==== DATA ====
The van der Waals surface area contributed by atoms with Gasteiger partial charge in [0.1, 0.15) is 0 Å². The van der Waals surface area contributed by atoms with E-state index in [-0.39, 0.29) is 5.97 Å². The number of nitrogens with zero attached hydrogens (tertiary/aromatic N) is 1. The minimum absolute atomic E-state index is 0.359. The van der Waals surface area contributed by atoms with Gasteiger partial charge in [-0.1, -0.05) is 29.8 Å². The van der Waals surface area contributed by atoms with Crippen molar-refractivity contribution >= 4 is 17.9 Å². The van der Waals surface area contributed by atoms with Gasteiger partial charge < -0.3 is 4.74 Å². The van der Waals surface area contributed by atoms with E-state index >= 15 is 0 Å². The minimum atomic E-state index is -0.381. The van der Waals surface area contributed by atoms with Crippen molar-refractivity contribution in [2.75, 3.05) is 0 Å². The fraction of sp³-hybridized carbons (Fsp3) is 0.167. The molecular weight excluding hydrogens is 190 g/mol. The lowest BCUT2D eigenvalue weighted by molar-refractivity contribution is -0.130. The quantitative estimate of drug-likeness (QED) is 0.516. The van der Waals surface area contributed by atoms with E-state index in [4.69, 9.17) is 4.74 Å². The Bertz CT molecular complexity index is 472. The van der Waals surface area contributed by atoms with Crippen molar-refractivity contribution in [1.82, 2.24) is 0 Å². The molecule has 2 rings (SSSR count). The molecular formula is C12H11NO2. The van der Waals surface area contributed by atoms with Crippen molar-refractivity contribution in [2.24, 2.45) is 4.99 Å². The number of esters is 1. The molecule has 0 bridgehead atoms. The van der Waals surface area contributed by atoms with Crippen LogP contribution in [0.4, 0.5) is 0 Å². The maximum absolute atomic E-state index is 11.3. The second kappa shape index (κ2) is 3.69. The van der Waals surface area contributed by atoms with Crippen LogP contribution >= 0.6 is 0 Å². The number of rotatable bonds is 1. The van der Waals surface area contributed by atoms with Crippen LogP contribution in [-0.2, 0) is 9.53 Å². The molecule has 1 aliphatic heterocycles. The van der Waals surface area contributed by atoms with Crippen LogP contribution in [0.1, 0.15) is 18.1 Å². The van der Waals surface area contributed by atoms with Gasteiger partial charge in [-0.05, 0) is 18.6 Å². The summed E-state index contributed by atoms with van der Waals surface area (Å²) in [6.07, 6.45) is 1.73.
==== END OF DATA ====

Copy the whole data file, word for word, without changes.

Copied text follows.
The van der Waals surface area contributed by atoms with Gasteiger partial charge in [0.1, 0.15) is 0 Å². The van der Waals surface area contributed by atoms with E-state index in [-0.39, 0.29) is 5.97 Å². The number of nitrogens with zero attached hydrogens (tertiary/aromatic N) is 1. The minimum absolute atomic E-state index is 0.359. The van der Waals surface area contributed by atoms with Gasteiger partial charge in [-0.1, -0.05) is 29.8 Å². The van der Waals surface area contributed by atoms with Crippen molar-refractivity contribution >= 4 is 17.9 Å². The van der Waals surface area contributed by atoms with Gasteiger partial charge < -0.3 is 4.74 Å². The van der Waals surface area contributed by atoms with E-state index >= 15 is 0 Å². The minimum atomic E-state index is -0.381. The van der Waals surface area contributed by atoms with Crippen molar-refractivity contribution in [2.75, 3.05) is 0 Å². The fraction of sp³-hybridized carbons (Fsp3) is 0.167. The molecular weight excluding hydrogens is 190 g/mol. The lowest BCUT2D eigenvalue weighted by molar-refractivity contribution is -0.130. The quantitative estimate of drug-likeness (QED) is 0.516. The van der Waals surface area contributed by atoms with E-state index in [4.69, 9.17) is 4.74 Å². The Bertz CT molecular complexity index is 472. The van der Waals surface area contributed by atoms with Crippen molar-refractivity contribution in [1.82, 2.24) is 0 Å². The molecule has 2 rings (SSSR count). The molecular formula is C12H11NO2. The van der Waals surface area contributed by atoms with Crippen molar-refractivity contribution in [2.24, 2.45) is 4.99 Å². The number of esters is 1. The molecule has 0 bridgehead atoms. The van der Waals surface area contributed by atoms with Crippen LogP contribution in [0.4, 0.5) is 0 Å². The maximum absolute atomic E-state index is 11.3. The second kappa shape index (κ2) is 3.69. The van der Waals surface area contributed by atoms with Crippen LogP contribution >= 0.6 is 0 Å². The number of rotatable bonds is 1. The van der Waals surface area contributed by atoms with Crippen LogP contribution in [-0.2, 0) is 9.53 Å². The molecule has 1 aliphatic heterocycles. The van der Waals surface area contributed by atoms with Crippen LogP contribution in [0.1, 0.15) is 18.1 Å². The van der Waals surface area contributed by atoms with Gasteiger partial charge in [-0.05, 0) is 18.6 Å². The summed E-state index contributed by atoms with van der Waals surface area (Å²) in [6.07, 6.45) is 1.73.